Typical Areas to Address When Preparing for Sale and in Succession Planning

July 16, 2015 by Thomas A. Pampush, Partner
Typical Areas to Address When Preparing for Sale and in Succession Planning

The following is an excerpt from Ice Miller's Business Transition Strategies to Preserve Wealth Guide, which provides insights on a variety of topics to help ensure a smooth business transition.  

Several key areas of inquiry can drive or detract from value. Typical areas to address, both when preparing for sale and in the context of succession planning, include the following:

  • Does the company have a high customer concentration?
  • Can the company make revenue more predictable by seeking longer-term written agreements?
  • Is there a strong management team? What changes can be made to make the management team more effective?
  • Is the primary accounting personnel
  • appropriate for the company’s current operations and future plans?
  • Are key employees properly incentivized? What can be done to align the interests of key employees and the company?
  • Are there appropriate and enforceable non-competition, non-solicitation and confidentiality agreements in place for employees?
  • Do employees have well-defined roles? What can be done to ensure that employees’ talents are being properly utilized?
  • Does the company have well-documented and defined processes?
  • Does the company have title to critical intellectual property?
  • Are the company’s information systems effective? Is financial reporting well-developed and useful?
Ice Miller - Selling a business, evaluating value of businessVirtually every business can find opportunities for improvement in some of the areas previously noted and in others. By incorporating this type of critical evaluation in the succession planning process, owners and management can drive the overall value and efficiency of the business. This leads to better and more profitable operations in the near term and a smoother and more lucrative transition when the time comes. This can prove incredibly valuable if transition is unexpected, as in the case of the sudden death or disability of the current owner-operator.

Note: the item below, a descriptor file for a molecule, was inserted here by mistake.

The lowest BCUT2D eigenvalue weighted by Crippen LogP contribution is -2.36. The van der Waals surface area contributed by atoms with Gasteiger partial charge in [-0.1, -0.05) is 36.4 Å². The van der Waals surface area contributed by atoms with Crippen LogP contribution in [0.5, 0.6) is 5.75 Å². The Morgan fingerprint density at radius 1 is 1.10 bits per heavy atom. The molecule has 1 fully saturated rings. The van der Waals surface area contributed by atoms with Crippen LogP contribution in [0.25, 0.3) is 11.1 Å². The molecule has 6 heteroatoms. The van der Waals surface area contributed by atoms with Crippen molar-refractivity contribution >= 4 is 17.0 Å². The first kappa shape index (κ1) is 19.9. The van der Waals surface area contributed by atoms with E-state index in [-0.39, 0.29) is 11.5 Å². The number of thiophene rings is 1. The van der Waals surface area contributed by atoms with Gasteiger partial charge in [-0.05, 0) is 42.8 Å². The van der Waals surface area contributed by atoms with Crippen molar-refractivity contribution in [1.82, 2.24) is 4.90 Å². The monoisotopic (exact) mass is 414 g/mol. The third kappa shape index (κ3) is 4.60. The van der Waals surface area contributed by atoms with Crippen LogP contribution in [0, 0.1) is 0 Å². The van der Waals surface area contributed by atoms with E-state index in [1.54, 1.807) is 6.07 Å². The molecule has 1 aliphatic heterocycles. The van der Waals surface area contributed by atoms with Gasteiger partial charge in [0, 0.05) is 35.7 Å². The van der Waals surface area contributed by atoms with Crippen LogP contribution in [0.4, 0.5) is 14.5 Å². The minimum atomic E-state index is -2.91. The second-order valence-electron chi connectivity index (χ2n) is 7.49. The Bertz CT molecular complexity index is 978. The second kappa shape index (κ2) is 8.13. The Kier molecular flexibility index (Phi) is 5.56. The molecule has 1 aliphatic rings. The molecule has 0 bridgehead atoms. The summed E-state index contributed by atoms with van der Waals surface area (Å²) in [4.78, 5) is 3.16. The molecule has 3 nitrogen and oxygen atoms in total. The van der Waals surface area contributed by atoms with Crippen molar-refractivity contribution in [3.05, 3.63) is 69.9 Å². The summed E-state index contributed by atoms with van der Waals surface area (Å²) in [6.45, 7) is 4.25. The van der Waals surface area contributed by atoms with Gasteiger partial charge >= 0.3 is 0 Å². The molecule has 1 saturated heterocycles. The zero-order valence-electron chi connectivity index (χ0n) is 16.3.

While it may seem daunting to try to conduct a value assessment when embarking on succession planning, it helps to realize that these are the same areas that will be examined in some aspects of succession planning anyway. It also helps to understand that succession planning and implementation is a process that extends and evolves over time. Succession planning should be thought of as an exercise designed to drive the value of the business for the owners, not just as a static document used at some far-off date. While getting the basic framework in place relatively early is critical, the ongoing maintenance and implementation of the plan will likely span several years with updates occurring thereafter.

To learn more, download the Business Transition Strategies to Preserve Wealth Guide or contact Tom Pampush. 


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